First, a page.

Panel hits DHS on fusion centers

Hundreds of millions of taxpayers’ dollars were funneled into supporting fusion centers across the nation in an effort to share terrorism-related information, but an investigation reveals the project yielded few real results.

A probe into fusion centers by the Senate Permanent Subcommittee on Investigations found the facilities did not produce useful intelligence to support federal counterterrorism efforts and often were provided with “shoddy” information that occasionally threatened citizens’ civil liberties and privacy.

“It’s troubling that the very ‘fusion’ centers that were designed to share information in a post-9/11 world have become part of the problem,” said Sen. Tom Coburn (pictured below left), the subcommittee’s ranking member who initiated the investigation. “Instead of strengthening our counterterrorism efforts, they have too often wasted money and stepped on Americans’ civil liberties.”

The subcommittee investigation also found officials from the Homeland Security Department, which was charged with leading the initiative, often exaggerated claims about the fusion centers. For example, DHS officials claimed fusion centers existed when they did not, and inflated the facilities’ “success stories.” Additionally, DHS officials failed to divulge evaluations that uncovered glitches at fusion centers and in DHS’ own operations.

These issues are nothing new as the probe showed problems were already apparent in 2010. An assessment back then found sweeping deficiencies in the fusion centers’ basic counterterrorism information-sharing capabilities. However, DHS did not share those evaluations with Congress or discuss those discoveries publicly. When the subcommittee asked to see the report as part of its investigation, DHS first denied its existence, then disputed whether it could be shared before finally handing over a copy.

Sen. Tom CoburnThe subcommittee reviewed more than a years’ worth of data from fusion centers, but found nothing that indicated they had uncovered a terrorist threat or thwarted a terrorist plot. Instead, the fusion centers “produced irrelevant, useless or inappropriate intelligence reporting to DHS, and many produced no intelligence reporting whatsoever.” Some of the “intelligence” reporting was based on older news releases or media reports.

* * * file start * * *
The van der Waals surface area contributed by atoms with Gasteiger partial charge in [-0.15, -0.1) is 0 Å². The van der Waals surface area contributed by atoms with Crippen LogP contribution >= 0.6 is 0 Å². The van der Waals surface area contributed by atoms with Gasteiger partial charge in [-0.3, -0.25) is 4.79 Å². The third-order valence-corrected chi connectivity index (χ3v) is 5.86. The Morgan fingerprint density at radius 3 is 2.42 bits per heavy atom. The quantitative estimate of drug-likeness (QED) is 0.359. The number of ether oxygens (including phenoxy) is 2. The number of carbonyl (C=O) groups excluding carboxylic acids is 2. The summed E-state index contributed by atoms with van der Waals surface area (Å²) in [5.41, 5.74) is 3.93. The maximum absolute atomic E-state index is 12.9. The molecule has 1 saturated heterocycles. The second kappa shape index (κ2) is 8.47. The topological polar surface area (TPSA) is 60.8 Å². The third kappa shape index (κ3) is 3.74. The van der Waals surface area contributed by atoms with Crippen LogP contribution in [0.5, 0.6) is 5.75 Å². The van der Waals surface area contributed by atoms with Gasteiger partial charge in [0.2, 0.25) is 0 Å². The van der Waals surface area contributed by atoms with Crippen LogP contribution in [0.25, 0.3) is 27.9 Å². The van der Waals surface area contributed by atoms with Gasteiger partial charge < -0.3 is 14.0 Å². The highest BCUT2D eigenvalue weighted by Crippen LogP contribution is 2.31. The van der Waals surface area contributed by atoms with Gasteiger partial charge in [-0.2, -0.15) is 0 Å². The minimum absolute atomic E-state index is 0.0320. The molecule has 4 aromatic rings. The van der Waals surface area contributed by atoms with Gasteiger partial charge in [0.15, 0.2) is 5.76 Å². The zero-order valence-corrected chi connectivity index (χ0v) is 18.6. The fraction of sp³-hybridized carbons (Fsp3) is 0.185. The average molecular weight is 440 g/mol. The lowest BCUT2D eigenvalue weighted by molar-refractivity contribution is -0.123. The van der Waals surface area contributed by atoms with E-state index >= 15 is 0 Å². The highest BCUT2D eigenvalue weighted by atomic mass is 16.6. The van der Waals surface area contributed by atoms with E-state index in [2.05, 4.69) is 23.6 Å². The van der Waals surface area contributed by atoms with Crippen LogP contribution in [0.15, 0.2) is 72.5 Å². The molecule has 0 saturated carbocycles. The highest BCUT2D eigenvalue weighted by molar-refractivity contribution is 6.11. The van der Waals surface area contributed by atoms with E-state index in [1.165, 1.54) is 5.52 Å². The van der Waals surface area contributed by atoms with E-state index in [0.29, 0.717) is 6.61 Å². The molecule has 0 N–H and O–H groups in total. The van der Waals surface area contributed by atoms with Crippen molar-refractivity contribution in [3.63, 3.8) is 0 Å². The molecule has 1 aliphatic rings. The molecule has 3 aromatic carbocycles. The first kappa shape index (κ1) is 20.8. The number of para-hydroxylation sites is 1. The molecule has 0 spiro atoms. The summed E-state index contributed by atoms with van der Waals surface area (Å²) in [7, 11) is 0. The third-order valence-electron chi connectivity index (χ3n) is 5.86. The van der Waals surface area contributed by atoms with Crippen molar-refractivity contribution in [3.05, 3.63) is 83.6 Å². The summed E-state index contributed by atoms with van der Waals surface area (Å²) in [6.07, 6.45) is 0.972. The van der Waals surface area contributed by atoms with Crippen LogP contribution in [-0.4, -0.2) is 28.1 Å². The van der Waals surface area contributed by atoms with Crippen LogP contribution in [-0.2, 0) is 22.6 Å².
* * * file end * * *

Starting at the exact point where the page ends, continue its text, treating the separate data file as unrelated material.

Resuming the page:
DHS disputed the findings. DHS spokesman Matthew Chandler, quoted in the New York Times, said the subcommittee's report is "out of date, inaccurate and misleading.” He said the investigators “refused to review relevant data, including important intelligence information pertinent to their findings.”

The subcommittee did not blame DHS entirely for the fusion center failures, pointing a finger at Congress because “amid all the congressional oversight, some of the worst problems plaguing the department’s fusion center efforts have gone largely undisclosed and unexamined.”

In response to the investigation, Rep. Peter T. King (R-N.Y.), chairman of the Committee on Homeland Security, said the report failed to acknowledge many of the important contributions the fusion centers had made in securing the nation.

“The House Homeland Security Committee has long focused on ensuring their effectiveness,” he said. “In fact, my committee is in the final stages of an extensive review of fusion centers and will offer significant recommendations for improvement in the coming weeks.”

About the Author

Camille Tuutti is a former FCW staff writer who covered federal oversight and the workforce.


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